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Cartesian Dualism Theory

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4.1. The first Philosopher who tried to answer this problem and solve them was Rene Descartes. Based from Principia Philosophiae (2.002). He proposed the Cartesian Dualism theory. He said that human Consciousness lies within an immaterial and material domain.

4.1.1. res cogitans (the realm of thought). Descartes is famously known for his words “I think therefore I am”.

4.1.2. res extensa (the realm of extension). This is known as the domain of physical or material things. 4.2. Although the proposal of Descartes has been widely accepted by many philosophers. There are some who do not agree and they are known as the monist. They believe that a variety of existing things can be explained in terms of a single reality or substance.

4.2.1. Physicallism
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Many Philosophers believe that experience is the very essence of Consciousness. That it is something that happens from the inside and not visible to anyone. But if this is true then how can an individual define that other individuals to be conscious but rocks and trees are not. Philosophy called this problem the “Problem of other Minds”.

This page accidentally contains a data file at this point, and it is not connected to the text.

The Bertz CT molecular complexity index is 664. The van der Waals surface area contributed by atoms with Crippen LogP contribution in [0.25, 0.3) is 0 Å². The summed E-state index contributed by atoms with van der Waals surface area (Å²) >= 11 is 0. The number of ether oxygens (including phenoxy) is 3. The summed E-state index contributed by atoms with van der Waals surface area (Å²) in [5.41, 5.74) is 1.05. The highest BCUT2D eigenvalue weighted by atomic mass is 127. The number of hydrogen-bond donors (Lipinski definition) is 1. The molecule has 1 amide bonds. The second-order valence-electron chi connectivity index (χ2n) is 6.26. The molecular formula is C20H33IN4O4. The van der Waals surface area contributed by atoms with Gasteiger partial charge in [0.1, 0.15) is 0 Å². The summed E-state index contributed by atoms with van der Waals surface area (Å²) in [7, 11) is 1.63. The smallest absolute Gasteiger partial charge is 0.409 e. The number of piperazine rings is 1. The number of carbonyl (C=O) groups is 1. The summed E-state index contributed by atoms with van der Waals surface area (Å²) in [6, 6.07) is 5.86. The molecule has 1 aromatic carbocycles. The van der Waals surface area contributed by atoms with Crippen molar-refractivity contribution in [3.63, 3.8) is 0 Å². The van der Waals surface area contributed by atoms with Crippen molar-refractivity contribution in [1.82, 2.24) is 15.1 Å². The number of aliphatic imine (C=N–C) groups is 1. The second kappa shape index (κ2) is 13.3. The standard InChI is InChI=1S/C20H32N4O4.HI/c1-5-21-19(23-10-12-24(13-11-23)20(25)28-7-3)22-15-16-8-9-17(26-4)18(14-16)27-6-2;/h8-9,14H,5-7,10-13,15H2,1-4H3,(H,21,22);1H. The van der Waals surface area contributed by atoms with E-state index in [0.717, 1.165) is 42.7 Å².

5.1. Based from Robert Kirk. Some Philosophers believe in a Philosophical zombie. These are living things or creature that is physically indistinguishable from other human beings but can feel and act like human beings but lack Consciousness. The thought of how can someone identify other living things conscious and others just not are further studied by scientists and philosophers alike using artificial intelligence.

5.2. According to Alec Hyslop, we perceive other people to be conscious just like us because they resemble us in appearance and behavior: we reason that if they look like us and act like us, they must be like us in other ways, including having experiences of the sort that we do.

5.3. On the other hand based from Stevan Harnad’s book "Why and how we are not zombies". Philosophers who do not believe in the possibility of zombies generally believe that consciousness is reflected through behavior and the ability of other individuals to speak about their past

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